Sea pirate attacks worldwide have climbed to a 12-year high with the number of violent incidents increasing.
The International Maritime Bureau, which monitors the world's shipping, says there have been more than 300 attacks or attempted attacks by pirates so far this year, a 25 percent increase over the same period last year.
The deputy director of the IMB, Jayant Abhyankar, says the situation in Southeast Asia is especially worrying. He highlights a recent wave of attacks that targeted three petroleum tankers over the course of four days in the Malacca Straights, the narrow waterway between Indonesia and Malaysia through which hundreds of ships pass every day.
"In July this year we had a liquefied natural gas carrier, a gas carrier and an oil tanker being fired at by pirates," he said. "That itself causes immense concern from an environmental point of view."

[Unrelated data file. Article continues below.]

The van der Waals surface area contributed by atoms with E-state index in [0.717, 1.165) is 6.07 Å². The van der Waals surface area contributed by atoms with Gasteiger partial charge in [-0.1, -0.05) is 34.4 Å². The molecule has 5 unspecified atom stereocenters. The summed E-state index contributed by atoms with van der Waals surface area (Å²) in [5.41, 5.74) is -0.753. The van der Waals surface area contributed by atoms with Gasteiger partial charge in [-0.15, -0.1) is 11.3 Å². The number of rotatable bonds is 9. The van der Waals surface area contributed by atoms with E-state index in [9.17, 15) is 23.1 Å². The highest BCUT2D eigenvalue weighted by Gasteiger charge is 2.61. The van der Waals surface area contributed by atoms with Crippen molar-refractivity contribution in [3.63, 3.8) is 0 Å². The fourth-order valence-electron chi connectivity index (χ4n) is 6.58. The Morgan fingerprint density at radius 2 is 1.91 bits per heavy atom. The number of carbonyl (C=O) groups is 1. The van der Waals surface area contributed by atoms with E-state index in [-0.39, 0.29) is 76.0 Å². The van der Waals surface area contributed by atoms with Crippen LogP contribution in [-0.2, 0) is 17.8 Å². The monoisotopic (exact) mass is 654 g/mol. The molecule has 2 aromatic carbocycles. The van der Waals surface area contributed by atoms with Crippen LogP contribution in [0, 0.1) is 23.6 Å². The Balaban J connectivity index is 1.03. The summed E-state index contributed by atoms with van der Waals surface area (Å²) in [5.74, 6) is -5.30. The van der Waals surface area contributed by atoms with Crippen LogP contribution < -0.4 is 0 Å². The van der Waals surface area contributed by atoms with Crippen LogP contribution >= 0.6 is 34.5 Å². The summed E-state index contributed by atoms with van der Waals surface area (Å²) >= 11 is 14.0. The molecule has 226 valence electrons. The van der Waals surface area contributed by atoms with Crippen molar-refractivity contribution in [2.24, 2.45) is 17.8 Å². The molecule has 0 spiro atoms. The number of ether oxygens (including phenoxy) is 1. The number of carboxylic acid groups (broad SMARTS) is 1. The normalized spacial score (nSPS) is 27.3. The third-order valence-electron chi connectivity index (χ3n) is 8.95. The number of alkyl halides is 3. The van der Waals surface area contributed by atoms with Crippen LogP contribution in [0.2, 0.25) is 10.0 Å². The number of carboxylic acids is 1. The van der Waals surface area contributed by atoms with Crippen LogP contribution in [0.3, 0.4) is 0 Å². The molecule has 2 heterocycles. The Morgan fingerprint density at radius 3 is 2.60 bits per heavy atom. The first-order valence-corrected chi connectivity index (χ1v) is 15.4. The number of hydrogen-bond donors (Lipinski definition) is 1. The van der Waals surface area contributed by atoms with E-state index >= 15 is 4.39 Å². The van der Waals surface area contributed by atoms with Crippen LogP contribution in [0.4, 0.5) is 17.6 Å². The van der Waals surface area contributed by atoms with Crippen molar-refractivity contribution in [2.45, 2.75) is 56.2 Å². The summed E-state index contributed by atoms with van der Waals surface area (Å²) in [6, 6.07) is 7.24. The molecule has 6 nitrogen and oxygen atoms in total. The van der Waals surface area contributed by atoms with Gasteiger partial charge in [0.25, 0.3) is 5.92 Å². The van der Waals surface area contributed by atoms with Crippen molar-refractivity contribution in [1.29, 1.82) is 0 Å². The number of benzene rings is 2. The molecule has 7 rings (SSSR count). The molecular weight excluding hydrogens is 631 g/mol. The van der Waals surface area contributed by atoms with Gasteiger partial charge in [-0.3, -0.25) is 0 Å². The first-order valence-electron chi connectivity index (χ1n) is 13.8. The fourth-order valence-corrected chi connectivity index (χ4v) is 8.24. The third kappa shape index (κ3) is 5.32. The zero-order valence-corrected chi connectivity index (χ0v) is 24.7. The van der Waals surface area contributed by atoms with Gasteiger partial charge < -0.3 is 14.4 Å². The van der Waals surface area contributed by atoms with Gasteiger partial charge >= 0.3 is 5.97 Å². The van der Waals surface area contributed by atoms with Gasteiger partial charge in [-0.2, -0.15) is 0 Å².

He says the rise in attacks in the straights could be due to political unrest in nearby Aceh and Sulawesi, both provinces of Indonesia. The country's waters are the most pirate-infested in the world.
Captain Abhyankar says the number of violent attacks has risen by more than 15 percent in the past year. The number of crewmembers killed, mostly in the Philippines and Bangladesh, has more than tripled to 20 so far this year from six last year.
Few pirates have been arrested, he says, and this is the fault of local law officials.
"Unless they catch these guys and punish them, prosecute them, the problem is not going to go away," said Captain Abhyankar. "After all, these guys have to come ashore with their loot and that's where the normal law enforcement will apply and they can be caught and tried."
Captain Abhyankar notes some countries, namely Thailand and Malaysia, have made progress in reducing piracy in their waters. But he says Indonesia, Bangladesh, the Philippines and Nigeria continue to experience a high number of attacks.
Industry sources say new technology, such as tracking satellites and electrified fencing to prevent unauthorized boardings, can help to fight sea piracy. But some ship owners find these devices too expensive and prefer to take their chances, or pay a ransom privately when an incident does occur.